Friday, May 9, 2008

"I am invisible"

My neighbor Kelly sent me to this a number of months ago and I found it so inspiring. In honor of Mother's Day, I wanted to share it with all the moms out there who need a little encouraging (and I am one of them) ...

PS - Sorry for the blue line to the left - not sure quite how to get rid of it (and of course don't have time to figure it out)!

To Moms and Dads everywhere,

I am invisible!

It all began to make sense, the blank stares, the lack of response, the way
one of the kids will walk into the room while I'm on the phone and ask to be taken to the store. Inside I'm thinking, "Can't you see I'm on the phone?" Obviously not. No one can see if I'm on the phone, or cooking, or sweeping the floor, or even standing on my head in the corner, because no one can see me at all. I'm invisible.

Some days I am only a pair of hands, nothing more: Can you fix this? Can you tie this? Can you open this? Some days I'm not a pair of hands; I'm not even a human being. I'm a clock to ask, "What time is it?" I'm a satellite guide to answer, "What number is the Disney Channel?" I'm a car to order, "Pick me up about 5:30, please." I was certain that these were the hands that once held books and the eyes that studied history and the mind that graduated summa cum laude - but now they had disappeared into the peanut butter, never to be seen again. She's going, she's going...she's gone!

One night, a group of us were having dinner, celebrating the return of a friend from England. Janice had just gotten back from a fabulous trip, and
she was going on and on about the hotel she stayed in. I was sitting there, looking around at the others all put together so well. It was hard not to compare and feel sorry for myself as I looked down at my out-of-style dress; it was the only thing I could find that was clean. My unwashed hair was pulled up in a banana clip and I was afraid I could actually smell peanut butter in it. I was feeling pretty pathetic, when Janice turned to me with a beautifully wrapped package, and said, "I brought you this." It was a book on the great cathedrals of Europe. I wasn't exactly sure why she'd given it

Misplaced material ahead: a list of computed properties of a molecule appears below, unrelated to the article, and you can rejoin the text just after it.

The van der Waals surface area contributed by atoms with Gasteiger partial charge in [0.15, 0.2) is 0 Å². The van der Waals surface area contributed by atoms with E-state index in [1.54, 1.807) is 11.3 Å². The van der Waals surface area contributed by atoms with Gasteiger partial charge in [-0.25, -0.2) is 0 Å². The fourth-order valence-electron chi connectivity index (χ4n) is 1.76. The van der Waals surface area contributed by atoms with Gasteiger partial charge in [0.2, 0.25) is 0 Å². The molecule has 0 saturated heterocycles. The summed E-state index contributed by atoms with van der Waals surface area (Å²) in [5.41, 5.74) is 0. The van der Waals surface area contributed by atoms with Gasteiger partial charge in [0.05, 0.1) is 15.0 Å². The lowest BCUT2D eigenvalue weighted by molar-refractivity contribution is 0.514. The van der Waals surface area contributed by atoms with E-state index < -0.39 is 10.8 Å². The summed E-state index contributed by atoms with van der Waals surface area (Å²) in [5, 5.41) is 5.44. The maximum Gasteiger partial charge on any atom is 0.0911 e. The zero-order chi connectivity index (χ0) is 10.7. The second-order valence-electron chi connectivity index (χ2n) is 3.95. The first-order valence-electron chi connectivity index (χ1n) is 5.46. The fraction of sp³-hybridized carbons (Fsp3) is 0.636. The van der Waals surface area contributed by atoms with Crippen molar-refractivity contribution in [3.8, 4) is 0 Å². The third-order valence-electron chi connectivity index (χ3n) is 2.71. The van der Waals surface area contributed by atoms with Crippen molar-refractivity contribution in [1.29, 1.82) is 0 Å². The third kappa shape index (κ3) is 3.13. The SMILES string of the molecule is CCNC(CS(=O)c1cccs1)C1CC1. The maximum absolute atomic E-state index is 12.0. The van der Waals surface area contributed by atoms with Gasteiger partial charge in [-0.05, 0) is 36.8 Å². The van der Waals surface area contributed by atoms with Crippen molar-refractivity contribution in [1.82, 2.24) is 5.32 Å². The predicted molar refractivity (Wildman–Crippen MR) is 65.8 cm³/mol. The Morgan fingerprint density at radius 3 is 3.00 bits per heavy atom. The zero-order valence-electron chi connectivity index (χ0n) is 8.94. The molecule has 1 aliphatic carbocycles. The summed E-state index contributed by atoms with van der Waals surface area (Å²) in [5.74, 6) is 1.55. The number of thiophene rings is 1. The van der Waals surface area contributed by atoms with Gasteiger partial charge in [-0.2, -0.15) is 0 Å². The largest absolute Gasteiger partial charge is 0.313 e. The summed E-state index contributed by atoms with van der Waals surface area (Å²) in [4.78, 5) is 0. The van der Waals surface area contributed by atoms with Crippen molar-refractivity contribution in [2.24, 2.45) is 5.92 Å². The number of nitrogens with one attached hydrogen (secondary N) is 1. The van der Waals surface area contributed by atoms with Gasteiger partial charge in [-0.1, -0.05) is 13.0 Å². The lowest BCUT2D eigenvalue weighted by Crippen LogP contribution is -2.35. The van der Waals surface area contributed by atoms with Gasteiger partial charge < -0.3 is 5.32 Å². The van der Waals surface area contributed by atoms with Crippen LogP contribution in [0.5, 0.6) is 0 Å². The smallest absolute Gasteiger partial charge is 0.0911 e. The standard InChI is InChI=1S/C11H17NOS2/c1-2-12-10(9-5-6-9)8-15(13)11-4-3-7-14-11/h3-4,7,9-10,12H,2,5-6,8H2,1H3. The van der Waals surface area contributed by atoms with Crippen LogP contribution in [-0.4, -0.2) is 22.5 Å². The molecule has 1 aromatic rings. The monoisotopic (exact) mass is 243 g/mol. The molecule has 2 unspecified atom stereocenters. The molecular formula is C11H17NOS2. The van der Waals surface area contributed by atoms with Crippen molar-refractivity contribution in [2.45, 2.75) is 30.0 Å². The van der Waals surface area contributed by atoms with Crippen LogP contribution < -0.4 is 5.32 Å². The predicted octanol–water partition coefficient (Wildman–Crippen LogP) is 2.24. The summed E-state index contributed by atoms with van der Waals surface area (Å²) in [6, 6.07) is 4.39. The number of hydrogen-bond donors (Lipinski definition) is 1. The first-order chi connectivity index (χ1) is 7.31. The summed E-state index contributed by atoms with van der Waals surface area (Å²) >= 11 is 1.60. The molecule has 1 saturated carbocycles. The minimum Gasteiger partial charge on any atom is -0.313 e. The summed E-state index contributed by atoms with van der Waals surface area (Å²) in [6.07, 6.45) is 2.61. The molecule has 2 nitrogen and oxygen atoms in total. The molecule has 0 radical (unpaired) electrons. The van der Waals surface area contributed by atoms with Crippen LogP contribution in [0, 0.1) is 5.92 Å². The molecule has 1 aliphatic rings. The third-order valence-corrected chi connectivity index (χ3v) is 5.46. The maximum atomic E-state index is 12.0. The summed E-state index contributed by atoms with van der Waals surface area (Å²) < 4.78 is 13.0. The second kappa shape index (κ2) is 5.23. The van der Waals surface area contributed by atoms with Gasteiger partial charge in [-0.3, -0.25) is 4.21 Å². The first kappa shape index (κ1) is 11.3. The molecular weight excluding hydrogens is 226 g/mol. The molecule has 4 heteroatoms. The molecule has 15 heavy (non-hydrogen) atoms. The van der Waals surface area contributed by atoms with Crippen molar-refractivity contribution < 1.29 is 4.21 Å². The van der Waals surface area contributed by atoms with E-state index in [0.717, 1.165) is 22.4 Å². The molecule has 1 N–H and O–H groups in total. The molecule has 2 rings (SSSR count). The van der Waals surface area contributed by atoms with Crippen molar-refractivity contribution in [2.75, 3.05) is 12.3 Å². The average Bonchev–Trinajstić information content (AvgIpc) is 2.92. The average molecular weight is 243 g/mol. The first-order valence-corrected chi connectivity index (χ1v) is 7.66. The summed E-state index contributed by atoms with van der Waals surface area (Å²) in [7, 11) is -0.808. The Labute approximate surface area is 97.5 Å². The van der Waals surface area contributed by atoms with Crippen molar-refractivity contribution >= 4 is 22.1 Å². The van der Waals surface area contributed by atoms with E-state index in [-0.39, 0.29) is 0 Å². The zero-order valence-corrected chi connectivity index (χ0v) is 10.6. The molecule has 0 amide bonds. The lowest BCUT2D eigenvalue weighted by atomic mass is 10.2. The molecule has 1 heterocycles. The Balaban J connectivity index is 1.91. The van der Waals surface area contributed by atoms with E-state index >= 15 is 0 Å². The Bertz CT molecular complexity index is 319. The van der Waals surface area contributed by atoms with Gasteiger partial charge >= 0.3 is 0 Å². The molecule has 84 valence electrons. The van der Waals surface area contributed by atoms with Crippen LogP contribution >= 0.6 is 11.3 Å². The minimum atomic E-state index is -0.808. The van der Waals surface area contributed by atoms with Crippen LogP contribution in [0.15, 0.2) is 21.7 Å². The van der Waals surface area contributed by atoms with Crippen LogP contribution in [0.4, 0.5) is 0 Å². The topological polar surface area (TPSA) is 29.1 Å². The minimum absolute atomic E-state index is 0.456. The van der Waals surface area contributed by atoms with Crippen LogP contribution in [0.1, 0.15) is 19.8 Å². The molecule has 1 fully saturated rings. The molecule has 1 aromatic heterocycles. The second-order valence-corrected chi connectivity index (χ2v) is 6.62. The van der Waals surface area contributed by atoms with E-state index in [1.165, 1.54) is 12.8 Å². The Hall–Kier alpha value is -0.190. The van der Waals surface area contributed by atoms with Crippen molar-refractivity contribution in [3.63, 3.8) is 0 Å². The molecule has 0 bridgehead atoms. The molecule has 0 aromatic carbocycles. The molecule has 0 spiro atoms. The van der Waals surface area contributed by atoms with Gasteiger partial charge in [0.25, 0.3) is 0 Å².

to me until I read her inscription: "To Charlotte, with admiration for the
greatness of what you are building when no one sees."

In the days ahead I would read - no, devour - the book. And I would discover what would become for me, four life-changing truths, after which I could
pattern my work:

1. No one can say who built the great cathedrals - we have no record of
their names.

2. These builders gave their whole lives for a work they would never see finished.

3. They made great sacrifices and expected no credit.

4. The passion of their building was fueled by their faith that the eyes of
God saw everything.

A legendary story in the book told of a rich man who came to visit the cathedral while it was being built, and he saw a workman carving a tiny bird
on the inside of a beam. He was puzzled and asked the man, "Why are you spending so much time carving that bird into a beam that will be covered by the roof? No one will ever see it." And the workman replied, "Because God sees."

I closed the book, feeling the missing piece fall into place. It was almost
as if I heard God whispering to me, "I see you, Charlotte. I see the sacrifices you make every day, even when no one around you does. No act of kindness you've done, no sequin you've sewn on, no cupcake you've baked, is too small for me to notice and smile over. You are building a great cathedral, but you can't see right now what it will become."

At times, my invisibility feels like an affliction. But it is not a disease
that is erasing my life. It is the cure for the disease of my own self-centeredness. It is the antidote to my strong, stubborn pride. I keep the right perspective when I see myself as a great builder. As one of the people who show up at a job that they will never see finished, to work on something that their name will never be on. The writer of the book went so far as to say that no cathedrals could ever be built in our lifetime because there are so few people willing to sacrifice to that degree. When I really think about it, I don't want my son to tell the friend he's bringing home from college for Thanksgiving, "My mom gets up at 4 in the morning and bakes homemade pies, and then she hand bastes a turkey for three hours and presses all the linens for the table." That would mean I'd built a shrine or a monument to myself. I just want him to want to come home. And then, if there is anything more to say to his friend, to add, "You're gonna love it there."

As mothers, we are building great cathedrals. We cannot be seen if we're
doing it right. And one day, it is very possible that the world will marvel, not only at what we have built, but at the beauty that has been added to the world by the sacrifices of invisible women.

Live Simply. Love Generously. Care Deeply. Speak Kindly. Leave the rest to


Chris Ann Schultz said...

Thanks for the cute Mother's Day thought. I believe I've read it before, not sure if you sent it to me. It was very meaningful. Like the other day when a friend from church told us we were great parents/I needed to hear that. Teaching is full of reinforcement, but parenting isn't always, other than flowers from Chantel, hugs, and kisses. It's the "toughest job you will ever love." Thanks for sharing the reminders. We know that Chantel will be something someday; we just have to tough it out now to train her to be the person God wants her to be. Raising a firstborn, leader, isn't easy! I should know, from experience, except I heard, I was much easier to raise!:-) Chris Schultz

ErinOrtlund said...

Thanks Amy! A great Mother's Day reminder! I wonder if being "invisible" is harder for our generation--since so many of us became moms after having had a career for several years. I love the comparison to the builders of cathedrals!